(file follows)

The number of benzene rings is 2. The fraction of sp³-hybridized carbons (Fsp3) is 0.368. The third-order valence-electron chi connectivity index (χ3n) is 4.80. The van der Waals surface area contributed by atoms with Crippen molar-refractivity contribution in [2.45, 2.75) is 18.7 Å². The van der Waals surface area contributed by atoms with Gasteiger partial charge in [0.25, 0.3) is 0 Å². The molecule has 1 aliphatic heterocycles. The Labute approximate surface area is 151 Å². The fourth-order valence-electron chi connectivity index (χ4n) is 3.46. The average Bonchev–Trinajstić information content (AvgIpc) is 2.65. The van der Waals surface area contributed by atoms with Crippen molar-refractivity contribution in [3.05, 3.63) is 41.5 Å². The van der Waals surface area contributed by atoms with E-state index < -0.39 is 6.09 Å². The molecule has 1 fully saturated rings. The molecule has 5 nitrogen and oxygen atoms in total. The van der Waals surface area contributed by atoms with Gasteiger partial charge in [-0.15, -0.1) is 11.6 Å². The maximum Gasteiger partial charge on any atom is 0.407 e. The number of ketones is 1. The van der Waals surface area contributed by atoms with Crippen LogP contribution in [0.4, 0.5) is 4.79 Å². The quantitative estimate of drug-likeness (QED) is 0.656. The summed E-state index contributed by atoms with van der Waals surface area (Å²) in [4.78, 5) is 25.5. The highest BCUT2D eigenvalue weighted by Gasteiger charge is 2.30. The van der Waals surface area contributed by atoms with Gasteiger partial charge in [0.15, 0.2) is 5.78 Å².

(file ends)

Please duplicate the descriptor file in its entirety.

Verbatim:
The number of benzene rings is 2. The fraction of sp³-hybridized carbons (Fsp3) is 0.368. The third-order valence-electron chi connectivity index (χ3n) is 4.80. The van der Waals surface area contributed by atoms with Crippen molar-refractivity contribution in [2.45, 2.75) is 18.7 Å². The van der Waals surface area contributed by atoms with Gasteiger partial charge in [0.25, 0.3) is 0 Å². The molecule has 1 aliphatic heterocycles. The Labute approximate surface area is 151 Å². The fourth-order valence-electron chi connectivity index (χ4n) is 3.46. The average Bonchev–Trinajstić information content (AvgIpc) is 2.65. The van der Waals surface area contributed by atoms with Crippen molar-refractivity contribution in [3.05, 3.63) is 41.5 Å². The van der Waals surface area contributed by atoms with E-state index < -0.39 is 6.09 Å². The molecule has 1 fully saturated rings. The molecule has 5 nitrogen and oxygen atoms in total. The van der Waals surface area contributed by atoms with Gasteiger partial charge in [-0.15, -0.1) is 11.6 Å². The maximum Gasteiger partial charge on any atom is 0.407 e. The number of ketones is 1. The van der Waals surface area contributed by atoms with Crippen LogP contribution in [0.4, 0.5) is 4.79 Å². The quantitative estimate of drug-likeness (QED) is 0.656. The summed E-state index contributed by atoms with van der Waals surface area (Å²) in [4.78, 5) is 25.5. The highest BCUT2D eigenvalue weighted by Gasteiger charge is 2.30. The van der Waals surface area contributed by atoms with Gasteiger partial charge in [0.15, 0.2) is 5.78 Å².